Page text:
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16 April 2010, JellyBean @ 10:23 am

What some people call the clash of civilizations is not a fight between Islam and the West but between science and faith. The religious rightists in America may want us to believe that they are different from the theocrats of Iran and the fundamentalist of Al Qaeda who teach their suicide bombers that they are targeting “infidel” Christians or Jews, but in fact, the dogmatically religious have more in common with each other than with non-believers.

We live in an age of intense materialism in which scientists are on the verge of understanding how the universe was formed, but we also live at a time of resurgent faith that remains as hostile to science as when Galileo was locked up for observing the centrality of the sun.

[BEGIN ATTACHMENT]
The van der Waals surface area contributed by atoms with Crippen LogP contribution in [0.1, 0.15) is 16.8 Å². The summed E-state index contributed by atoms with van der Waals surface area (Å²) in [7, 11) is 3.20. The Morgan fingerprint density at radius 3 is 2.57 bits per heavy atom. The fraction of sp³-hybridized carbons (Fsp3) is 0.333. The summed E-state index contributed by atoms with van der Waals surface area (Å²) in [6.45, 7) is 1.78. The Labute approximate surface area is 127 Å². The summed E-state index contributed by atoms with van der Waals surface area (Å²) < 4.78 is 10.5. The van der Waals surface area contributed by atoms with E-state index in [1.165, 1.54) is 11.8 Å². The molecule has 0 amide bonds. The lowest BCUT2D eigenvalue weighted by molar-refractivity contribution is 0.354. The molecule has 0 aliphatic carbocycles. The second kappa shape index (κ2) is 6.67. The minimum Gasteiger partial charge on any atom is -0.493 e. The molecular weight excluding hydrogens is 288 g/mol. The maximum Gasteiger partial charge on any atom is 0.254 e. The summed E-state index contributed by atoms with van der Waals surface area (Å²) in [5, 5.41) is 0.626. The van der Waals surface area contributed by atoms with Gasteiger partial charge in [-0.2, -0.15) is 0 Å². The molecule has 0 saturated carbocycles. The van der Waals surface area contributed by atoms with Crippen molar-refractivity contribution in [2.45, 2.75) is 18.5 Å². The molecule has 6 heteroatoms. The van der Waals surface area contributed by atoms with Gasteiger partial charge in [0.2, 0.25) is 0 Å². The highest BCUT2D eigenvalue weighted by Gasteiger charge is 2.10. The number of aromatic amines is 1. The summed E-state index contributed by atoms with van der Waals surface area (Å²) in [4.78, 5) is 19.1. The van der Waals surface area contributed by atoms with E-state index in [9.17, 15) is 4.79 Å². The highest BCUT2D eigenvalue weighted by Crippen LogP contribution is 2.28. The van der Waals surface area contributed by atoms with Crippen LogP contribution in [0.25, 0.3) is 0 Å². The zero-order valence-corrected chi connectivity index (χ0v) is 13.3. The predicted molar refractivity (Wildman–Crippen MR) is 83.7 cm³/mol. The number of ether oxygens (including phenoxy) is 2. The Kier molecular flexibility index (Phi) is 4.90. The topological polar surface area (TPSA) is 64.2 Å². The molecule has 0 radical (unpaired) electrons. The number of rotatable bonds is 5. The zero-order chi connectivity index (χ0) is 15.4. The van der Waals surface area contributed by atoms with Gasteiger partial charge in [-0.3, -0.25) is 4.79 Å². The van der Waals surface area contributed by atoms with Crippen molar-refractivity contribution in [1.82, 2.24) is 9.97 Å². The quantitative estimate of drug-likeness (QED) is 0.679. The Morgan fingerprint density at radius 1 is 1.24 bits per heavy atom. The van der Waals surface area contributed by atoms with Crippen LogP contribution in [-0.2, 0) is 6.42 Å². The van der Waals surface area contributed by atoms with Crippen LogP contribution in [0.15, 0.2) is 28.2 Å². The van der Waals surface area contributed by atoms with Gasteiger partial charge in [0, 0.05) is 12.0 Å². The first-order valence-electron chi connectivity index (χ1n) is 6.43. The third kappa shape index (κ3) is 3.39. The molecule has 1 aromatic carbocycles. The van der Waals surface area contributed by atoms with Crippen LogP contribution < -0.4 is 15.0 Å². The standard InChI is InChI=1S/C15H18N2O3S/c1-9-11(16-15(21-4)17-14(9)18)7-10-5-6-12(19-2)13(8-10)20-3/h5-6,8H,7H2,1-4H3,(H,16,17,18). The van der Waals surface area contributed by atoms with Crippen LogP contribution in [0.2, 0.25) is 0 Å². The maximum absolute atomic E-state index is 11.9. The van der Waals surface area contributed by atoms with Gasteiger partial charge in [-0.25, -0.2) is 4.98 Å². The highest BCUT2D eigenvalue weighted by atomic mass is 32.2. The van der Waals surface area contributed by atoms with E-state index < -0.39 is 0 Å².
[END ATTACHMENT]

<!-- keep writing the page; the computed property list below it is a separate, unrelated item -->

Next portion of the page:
The Shroud of Turin, place back on exhibit this week in Turin after eight years, predates Galileo but is one of the most scientifically analyzed religious relics in history. It is said to have come from Jerusalem, possibly brought over by the Knights Templar, a monastic Christian fighting sect formed to protect pilgrims to the Holy Land in the twelfth century. The Shroud is the most well-known of Europe’s thousands of relics. No cathedral worth its arches and gargoyles was ever complete without one of these objects, delivered through fantastic peril from the Holy Land, and ranging from the picturesque — the Virgin Mary’s four-inch-wide green onyx wedding ring in Perugia, Italy, for example — to macabre bits of saints’ bones and enough skulls of John the Baptist to populate a very large choir.

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